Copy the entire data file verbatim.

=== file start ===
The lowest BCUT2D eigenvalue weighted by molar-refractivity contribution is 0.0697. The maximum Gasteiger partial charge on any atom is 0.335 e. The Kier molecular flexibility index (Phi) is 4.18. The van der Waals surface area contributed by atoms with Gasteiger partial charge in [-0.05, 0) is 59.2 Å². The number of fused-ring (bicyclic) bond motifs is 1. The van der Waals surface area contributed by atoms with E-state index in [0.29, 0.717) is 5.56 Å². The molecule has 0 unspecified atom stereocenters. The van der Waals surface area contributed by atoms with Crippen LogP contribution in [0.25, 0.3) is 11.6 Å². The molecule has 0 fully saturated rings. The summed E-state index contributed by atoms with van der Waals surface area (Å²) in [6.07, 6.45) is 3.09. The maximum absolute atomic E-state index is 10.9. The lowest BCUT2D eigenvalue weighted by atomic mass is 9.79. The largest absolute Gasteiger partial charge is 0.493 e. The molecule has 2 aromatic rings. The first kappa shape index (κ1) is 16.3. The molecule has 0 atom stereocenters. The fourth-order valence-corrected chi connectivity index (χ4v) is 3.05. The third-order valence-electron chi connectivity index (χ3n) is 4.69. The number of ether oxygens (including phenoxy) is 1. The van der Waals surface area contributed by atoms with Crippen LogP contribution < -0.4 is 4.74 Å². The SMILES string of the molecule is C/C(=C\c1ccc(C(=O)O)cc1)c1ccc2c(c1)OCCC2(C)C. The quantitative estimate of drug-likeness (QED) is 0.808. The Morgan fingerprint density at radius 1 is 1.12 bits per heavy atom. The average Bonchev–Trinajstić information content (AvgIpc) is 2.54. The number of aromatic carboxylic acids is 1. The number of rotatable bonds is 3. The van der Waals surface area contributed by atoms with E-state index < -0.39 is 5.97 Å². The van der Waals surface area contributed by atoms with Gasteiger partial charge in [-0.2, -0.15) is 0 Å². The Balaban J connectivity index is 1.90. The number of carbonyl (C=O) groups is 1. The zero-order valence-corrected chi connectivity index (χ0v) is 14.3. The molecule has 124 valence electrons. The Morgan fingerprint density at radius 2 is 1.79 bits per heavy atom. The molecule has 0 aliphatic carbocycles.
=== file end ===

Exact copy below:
The lowest BCUT2D eigenvalue weighted by molar-refractivity contribution is 0.0697. The maximum Gasteiger partial charge on any atom is 0.335 e. The Kier molecular flexibility index (Phi) is 4.18. The van der Waals surface area contributed by atoms with Gasteiger partial charge in [-0.05, 0) is 59.2 Å². The number of fused-ring (bicyclic) bond motifs is 1. The van der Waals surface area contributed by atoms with E-state index in [0.29, 0.717) is 5.56 Å². The molecule has 0 unspecified atom stereocenters. The van der Waals surface area contributed by atoms with Crippen LogP contribution in [0.25, 0.3) is 11.6 Å². The molecule has 0 fully saturated rings. The summed E-state index contributed by atoms with van der Waals surface area (Å²) in [6.07, 6.45) is 3.09. The maximum absolute atomic E-state index is 10.9. The lowest BCUT2D eigenvalue weighted by atomic mass is 9.79. The largest absolute Gasteiger partial charge is 0.493 e. The molecule has 2 aromatic rings. The first kappa shape index (κ1) is 16.3. The molecule has 0 atom stereocenters. The fourth-order valence-corrected chi connectivity index (χ4v) is 3.05. The third-order valence-electron chi connectivity index (χ3n) is 4.69. The number of ether oxygens (including phenoxy) is 1. The van der Waals surface area contributed by atoms with Crippen LogP contribution < -0.4 is 4.74 Å². The SMILES string of the molecule is C/C(=C\c1ccc(C(=O)O)cc1)c1ccc2c(c1)OCCC2(C)C. The quantitative estimate of drug-likeness (QED) is 0.808. The Morgan fingerprint density at radius 1 is 1.12 bits per heavy atom. The average Bonchev–Trinajstić information content (AvgIpc) is 2.54. The number of aromatic carboxylic acids is 1. The number of rotatable bonds is 3. The van der Waals surface area contributed by atoms with E-state index < -0.39 is 5.97 Å². The van der Waals surface area contributed by atoms with Gasteiger partial charge in [-0.2, -0.15) is 0 Å². The Balaban J connectivity index is 1.90. The number of carbonyl (C=O) groups is 1. The zero-order valence-corrected chi connectivity index (χ0v) is 14.3. The molecule has 124 valence electrons. The Morgan fingerprint density at radius 2 is 1.79 bits per heavy atom. The molecule has 0 aliphatic carbocycles.